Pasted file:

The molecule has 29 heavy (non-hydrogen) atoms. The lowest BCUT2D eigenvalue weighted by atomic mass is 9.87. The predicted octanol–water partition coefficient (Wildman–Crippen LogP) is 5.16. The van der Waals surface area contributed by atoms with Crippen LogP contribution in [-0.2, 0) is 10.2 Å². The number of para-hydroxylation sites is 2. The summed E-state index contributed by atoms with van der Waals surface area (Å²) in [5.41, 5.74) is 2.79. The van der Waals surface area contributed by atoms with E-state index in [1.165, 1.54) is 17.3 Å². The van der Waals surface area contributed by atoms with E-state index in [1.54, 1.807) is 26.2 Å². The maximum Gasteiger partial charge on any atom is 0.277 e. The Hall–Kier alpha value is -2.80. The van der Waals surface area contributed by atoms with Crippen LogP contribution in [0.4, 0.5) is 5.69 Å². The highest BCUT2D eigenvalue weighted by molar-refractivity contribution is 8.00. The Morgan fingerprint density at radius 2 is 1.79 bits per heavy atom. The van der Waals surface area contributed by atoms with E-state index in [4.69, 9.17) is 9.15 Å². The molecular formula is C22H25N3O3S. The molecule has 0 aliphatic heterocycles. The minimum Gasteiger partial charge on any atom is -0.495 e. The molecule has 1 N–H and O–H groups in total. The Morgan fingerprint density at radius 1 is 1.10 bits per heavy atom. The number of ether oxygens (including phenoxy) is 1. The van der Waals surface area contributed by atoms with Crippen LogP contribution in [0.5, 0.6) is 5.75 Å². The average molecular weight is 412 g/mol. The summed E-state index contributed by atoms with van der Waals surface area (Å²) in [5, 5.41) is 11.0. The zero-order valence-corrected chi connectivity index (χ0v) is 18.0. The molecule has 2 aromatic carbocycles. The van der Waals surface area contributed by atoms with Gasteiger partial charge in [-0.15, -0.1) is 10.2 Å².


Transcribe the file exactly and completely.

The molecule has 29 heavy (non-hydrogen) atoms. The lowest BCUT2D eigenvalue weighted by atomic mass is 9.87. The predicted octanol–water partition coefficient (Wildman–Crippen LogP) is 5.16. The van der Waals surface area contributed by atoms with Crippen LogP contribution in [-0.2, 0) is 10.2 Å². The number of para-hydroxylation sites is 2. The summed E-state index contributed by atoms with van der Waals surface area (Å²) in [5.41, 5.74) is 2.79. The van der Waals surface area contributed by atoms with E-state index in [1.165, 1.54) is 17.3 Å². The van der Waals surface area contributed by atoms with E-state index in [1.54, 1.807) is 26.2 Å². The maximum Gasteiger partial charge on any atom is 0.277 e. The Hall–Kier alpha value is -2.80. The van der Waals surface area contributed by atoms with Crippen LogP contribution in [0.4, 0.5) is 5.69 Å². The highest BCUT2D eigenvalue weighted by molar-refractivity contribution is 8.00. The Morgan fingerprint density at radius 2 is 1.79 bits per heavy atom. The van der Waals surface area contributed by atoms with E-state index in [4.69, 9.17) is 9.15 Å². The molecular formula is C22H25N3O3S. The molecule has 0 aliphatic heterocycles. The minimum Gasteiger partial charge on any atom is -0.495 e. The molecule has 1 N–H and O–H groups in total. The Morgan fingerprint density at radius 1 is 1.10 bits per heavy atom. The number of ether oxygens (including phenoxy) is 1. The van der Waals surface area contributed by atoms with Crippen LogP contribution in [0.5, 0.6) is 5.75 Å². The average molecular weight is 412 g/mol. The summed E-state index contributed by atoms with van der Waals surface area (Å²) in [5, 5.41) is 11.0. The zero-order valence-corrected chi connectivity index (χ0v) is 18.0. The molecule has 2 aromatic carbocycles. The van der Waals surface area contributed by atoms with Gasteiger partial charge in [-0.15, -0.1) is 10.2 Å².